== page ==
I have concentrated my past and current work on four main research topics: the genetic history and structure of human populations with distinct modes of subsistence, the human genomics of hepatitis C infection, the evolutionary history of human mutations controlling host response to pathogens, and more recently, the environmental and genetic determinants of the immune response in humans.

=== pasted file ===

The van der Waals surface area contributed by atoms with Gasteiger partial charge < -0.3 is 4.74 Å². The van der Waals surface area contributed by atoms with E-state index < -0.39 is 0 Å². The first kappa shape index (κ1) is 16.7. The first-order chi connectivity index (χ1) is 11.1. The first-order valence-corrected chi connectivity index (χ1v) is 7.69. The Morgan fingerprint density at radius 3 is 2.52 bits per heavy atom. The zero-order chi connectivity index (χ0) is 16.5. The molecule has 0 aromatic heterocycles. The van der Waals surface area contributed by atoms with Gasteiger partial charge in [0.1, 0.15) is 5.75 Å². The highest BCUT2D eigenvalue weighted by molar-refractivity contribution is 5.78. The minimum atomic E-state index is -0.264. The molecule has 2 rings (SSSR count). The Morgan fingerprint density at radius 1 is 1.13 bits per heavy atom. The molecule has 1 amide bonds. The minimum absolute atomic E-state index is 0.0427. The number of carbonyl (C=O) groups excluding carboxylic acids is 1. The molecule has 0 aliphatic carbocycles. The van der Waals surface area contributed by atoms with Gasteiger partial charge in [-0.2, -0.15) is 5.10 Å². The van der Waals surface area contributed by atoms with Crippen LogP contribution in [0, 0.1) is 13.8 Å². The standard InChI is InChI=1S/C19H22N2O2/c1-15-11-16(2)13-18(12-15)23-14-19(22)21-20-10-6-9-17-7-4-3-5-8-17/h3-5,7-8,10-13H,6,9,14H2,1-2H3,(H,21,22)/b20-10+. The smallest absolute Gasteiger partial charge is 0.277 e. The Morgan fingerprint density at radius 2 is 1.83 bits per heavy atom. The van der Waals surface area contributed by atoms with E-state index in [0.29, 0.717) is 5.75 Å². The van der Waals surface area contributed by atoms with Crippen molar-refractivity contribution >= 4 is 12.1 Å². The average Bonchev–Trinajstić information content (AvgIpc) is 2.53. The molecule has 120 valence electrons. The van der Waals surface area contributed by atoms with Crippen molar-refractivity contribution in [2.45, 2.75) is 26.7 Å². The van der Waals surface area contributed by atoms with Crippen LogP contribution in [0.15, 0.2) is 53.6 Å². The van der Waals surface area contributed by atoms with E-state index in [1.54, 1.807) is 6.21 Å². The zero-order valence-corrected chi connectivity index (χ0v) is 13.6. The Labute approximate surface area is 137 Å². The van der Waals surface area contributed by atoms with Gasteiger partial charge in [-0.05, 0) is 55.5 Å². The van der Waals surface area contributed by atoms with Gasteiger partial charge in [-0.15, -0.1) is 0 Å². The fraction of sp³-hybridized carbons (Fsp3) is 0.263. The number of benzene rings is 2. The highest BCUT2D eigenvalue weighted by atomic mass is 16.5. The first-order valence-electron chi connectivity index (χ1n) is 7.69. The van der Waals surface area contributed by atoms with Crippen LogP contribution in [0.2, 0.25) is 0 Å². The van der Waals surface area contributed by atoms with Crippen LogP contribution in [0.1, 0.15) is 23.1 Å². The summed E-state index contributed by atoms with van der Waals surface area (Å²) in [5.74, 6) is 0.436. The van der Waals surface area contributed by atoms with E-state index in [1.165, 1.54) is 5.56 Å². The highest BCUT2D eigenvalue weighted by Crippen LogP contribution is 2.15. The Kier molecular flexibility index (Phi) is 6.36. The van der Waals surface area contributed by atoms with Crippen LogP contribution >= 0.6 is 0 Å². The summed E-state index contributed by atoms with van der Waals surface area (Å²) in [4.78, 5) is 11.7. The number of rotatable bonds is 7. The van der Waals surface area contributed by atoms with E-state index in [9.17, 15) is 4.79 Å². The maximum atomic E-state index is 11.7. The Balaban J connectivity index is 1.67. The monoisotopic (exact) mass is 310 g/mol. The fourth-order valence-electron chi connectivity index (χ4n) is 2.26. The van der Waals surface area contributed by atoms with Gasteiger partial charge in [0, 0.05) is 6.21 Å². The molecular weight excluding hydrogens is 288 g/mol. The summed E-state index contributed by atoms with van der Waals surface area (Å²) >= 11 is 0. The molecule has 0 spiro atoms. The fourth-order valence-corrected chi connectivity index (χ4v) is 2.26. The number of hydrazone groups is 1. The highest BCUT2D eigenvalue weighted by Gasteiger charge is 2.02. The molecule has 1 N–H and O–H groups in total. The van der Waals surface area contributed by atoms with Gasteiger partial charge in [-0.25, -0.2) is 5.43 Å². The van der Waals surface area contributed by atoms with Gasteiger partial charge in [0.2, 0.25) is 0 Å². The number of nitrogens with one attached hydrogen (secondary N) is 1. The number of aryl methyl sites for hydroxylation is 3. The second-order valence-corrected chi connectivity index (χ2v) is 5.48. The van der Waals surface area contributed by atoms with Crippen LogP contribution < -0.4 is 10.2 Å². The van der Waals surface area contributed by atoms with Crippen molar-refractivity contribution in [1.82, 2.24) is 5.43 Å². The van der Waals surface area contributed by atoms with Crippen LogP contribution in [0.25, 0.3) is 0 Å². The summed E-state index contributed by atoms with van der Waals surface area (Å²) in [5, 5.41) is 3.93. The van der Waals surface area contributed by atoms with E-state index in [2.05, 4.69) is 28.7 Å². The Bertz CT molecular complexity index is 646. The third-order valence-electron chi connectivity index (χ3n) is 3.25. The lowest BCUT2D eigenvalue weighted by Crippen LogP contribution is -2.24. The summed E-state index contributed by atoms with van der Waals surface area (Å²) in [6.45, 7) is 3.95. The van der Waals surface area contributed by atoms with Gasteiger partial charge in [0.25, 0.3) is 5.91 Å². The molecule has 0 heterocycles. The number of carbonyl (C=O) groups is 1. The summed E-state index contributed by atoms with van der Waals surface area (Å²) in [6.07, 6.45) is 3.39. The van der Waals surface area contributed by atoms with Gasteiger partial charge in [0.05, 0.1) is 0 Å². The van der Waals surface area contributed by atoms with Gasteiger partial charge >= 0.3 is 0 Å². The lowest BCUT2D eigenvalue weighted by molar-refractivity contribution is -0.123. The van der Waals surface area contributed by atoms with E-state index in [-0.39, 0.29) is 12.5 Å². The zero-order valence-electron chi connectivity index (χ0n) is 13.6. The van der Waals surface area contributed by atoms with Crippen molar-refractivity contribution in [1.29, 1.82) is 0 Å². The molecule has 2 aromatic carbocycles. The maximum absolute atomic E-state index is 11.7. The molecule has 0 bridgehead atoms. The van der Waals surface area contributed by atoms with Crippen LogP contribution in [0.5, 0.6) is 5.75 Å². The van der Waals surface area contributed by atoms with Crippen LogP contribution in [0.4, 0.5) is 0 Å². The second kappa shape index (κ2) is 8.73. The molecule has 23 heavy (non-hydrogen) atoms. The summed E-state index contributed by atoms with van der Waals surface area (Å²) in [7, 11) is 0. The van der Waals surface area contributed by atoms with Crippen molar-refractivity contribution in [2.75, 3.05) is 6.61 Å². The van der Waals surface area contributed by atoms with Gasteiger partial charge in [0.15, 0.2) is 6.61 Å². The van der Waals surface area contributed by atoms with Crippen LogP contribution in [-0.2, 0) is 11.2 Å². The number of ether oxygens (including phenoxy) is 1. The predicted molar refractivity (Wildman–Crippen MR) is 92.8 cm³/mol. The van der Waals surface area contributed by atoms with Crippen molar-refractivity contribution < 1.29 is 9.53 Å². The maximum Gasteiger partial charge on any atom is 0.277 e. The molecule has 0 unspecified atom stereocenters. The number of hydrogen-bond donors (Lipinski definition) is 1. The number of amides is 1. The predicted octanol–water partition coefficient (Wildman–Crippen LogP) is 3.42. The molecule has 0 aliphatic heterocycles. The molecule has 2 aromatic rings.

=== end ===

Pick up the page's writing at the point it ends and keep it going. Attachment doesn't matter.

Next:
The first topic corresponds to my main work in the Human Evolutionary Genetics lab, headed by Lluis Quintana-Murci (CNRS URA3012). My objective is to evaluate the impact of a major technological revolution, the transition to agriculture, on the demographic and adaptive history of the human species, using a population genomics approach (Patin et al., PLoS Genet 2009; Patin et al., Nat Commun 2014). My second topic corresponds mostly to studies conducted during my post-doc, in the Human Genetics of Infectious Diseases, headed by Laurent Abel and Jean-Laurent Casanova (INSERM UMR980). The objective was to identify genes and mutations associated with the natural history of hepatitis C infection by genome-wide association (Patin*, Kutalik* et al., Gastroenterology 2012), and several rare Mendelian immune-deficiencies by homozygosity mapping (Crequer et al., J Clin Invest 2012). In my third topic, I combine evolutionary and epidemiology genomics, an approach I am committed to since the beginning of my career (Louicharoen*, Patin*, et al., Science 2009), in order to answer a number of questions at the frontier between medicine and evolution: which were the past selective pressures imposed by pathogens on humans? Have mutations responsible for human susceptibility to infections been advantaged or disadvantaged in the past? Finally, I concentrate my fourth topic on the defining the environmental and genetic determinants of the immune response in the general human population, within the frame of the LabEx Milieu Intérieur, coordinated by Matthew Albert and Lluis Quintana-Murci (www.milieuinterieur.fr). My objectives are to better describe the natural variation of human response to pathogens, measured by a large number of cellular and molecular phenotypes related to immune response, and identify its main genetic determinants by genome-wide association.